As Pace of Last Mile Delivery Quickens, Distance Could Shorten

Learn what the emergence of highly automated urban fulfillment centers means to last mile delivery. Swisslog’s Senior Director of Business Development shares his perspective in this guest blog from the NAIOP Commercial Real Estate Development Association.

25 October 2017

The last mile of retail delivery could become a matter of feet and inches as new models of urban fulfillment centers spring up, according to panelists at the “The Accelerating Pace of Last Mile Delivery” session at CRE.Converge 2017. This could help retailers and e-tailers meet customer demands for not only same-day but same-hour delivery.

E-commerce sales hit $395 billion in 2016, a 15.6 percent increase from the previous year, said moderator Keith Stauber, SIOR, managing director at JLL, who noted that factors important to last mile calculations include total population, density, numbers of millennials and young parents, and both average income and the percentage of those with higher incomes.

Customers of Swisslog Logistics, Inc., want to know how to improve upon free delivery, how to make their supply chain entirely digital, and how to more directly connect with consumers and remove distance, said David Schwebel, senior director of business development at the company, who knows the CPG perspective from past experience with Coca Cola. Retailers need to find ways to provide a greater assortment faster and cheaper with more flexibility, he said. “The one thing you can’t do is buy back time.”

To achieve those goals simultaneously, retailers need to behave like technology companies, said Sean Barbour, senior director, supply chain at Walgreen Co. “The market is rewarding innovation,” he said, with two-hour delivery of online goods becoming standard in urban areas through neighborhood stores like Walgreen’s, big box chains like Walmart and Target, and Amazon fulfillment centers.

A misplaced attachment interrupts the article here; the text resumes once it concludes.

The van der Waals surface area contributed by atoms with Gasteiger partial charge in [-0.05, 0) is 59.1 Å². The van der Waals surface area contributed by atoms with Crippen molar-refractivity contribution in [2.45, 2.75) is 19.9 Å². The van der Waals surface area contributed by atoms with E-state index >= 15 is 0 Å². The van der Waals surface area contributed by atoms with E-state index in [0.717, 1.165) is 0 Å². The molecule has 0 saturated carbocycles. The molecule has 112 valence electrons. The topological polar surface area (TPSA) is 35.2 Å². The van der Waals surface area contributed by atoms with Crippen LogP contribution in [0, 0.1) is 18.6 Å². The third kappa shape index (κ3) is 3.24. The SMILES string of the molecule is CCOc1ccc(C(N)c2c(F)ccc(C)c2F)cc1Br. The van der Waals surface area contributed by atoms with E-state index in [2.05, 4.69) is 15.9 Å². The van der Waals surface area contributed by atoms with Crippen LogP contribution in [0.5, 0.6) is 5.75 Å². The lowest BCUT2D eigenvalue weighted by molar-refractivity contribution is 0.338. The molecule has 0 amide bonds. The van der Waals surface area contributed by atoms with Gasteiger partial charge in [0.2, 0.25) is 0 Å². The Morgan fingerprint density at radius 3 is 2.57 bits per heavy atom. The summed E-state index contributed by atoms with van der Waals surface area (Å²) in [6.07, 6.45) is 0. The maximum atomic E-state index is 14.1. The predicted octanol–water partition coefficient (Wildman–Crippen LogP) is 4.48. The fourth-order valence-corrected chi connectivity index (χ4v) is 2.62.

Crowdsourced delivery mechanisms through Google marketplaces and the like add agility but might make it more difficult to keep control of the customer experience, Schwebel said. But to replicate that agility under your own roof is difficult. “Most store locations are not designed for a courier to come in and out every 5 minutes to pick up an order. How does the store layout need to change? How do employee functions need to change?”

The Chicago Millennium Mile parking garage could prove to be one example of how to create a new vision of an urban fulfillment center and help reduce the distance to consumers, Schwebel said. Customers parking in that location would be able to pick up their items in a drive-through area, and couriers could even run out with the items in a branded shopping bag rather than an ugly cardboard box, he said.

When a Fortune 500 omnichannel retailer asked Schwebel’s company what to do with their stores with the growth of e-commerce, Swisslog suggested expanding the back rooms for order fulfillment and even putting up glass shields so customers can see the robots whirring around to put together the orders. “People seem to love robots,” he said. “We’re turning existing retail environments into giant vending machines.”

Putting fulfillment in the stockroom makes sense to Barbour, given that stockrooms no longer need to hold as much inventory. “Most retailers should be replenishing every day if not multiple times a day,” he said.

In creating urban fulfillment hubs, retailers need to account for drive-through and curbside pickup along with parking and pedestrian traffic, which can be tricky, Barbour said. “It’s a flow problem, understanding how you facilitate all those different modes without it becoming a logjam,” he said. “You need to facilitate good quality shopping experience and remember the reason a consumer visited to begin with.”

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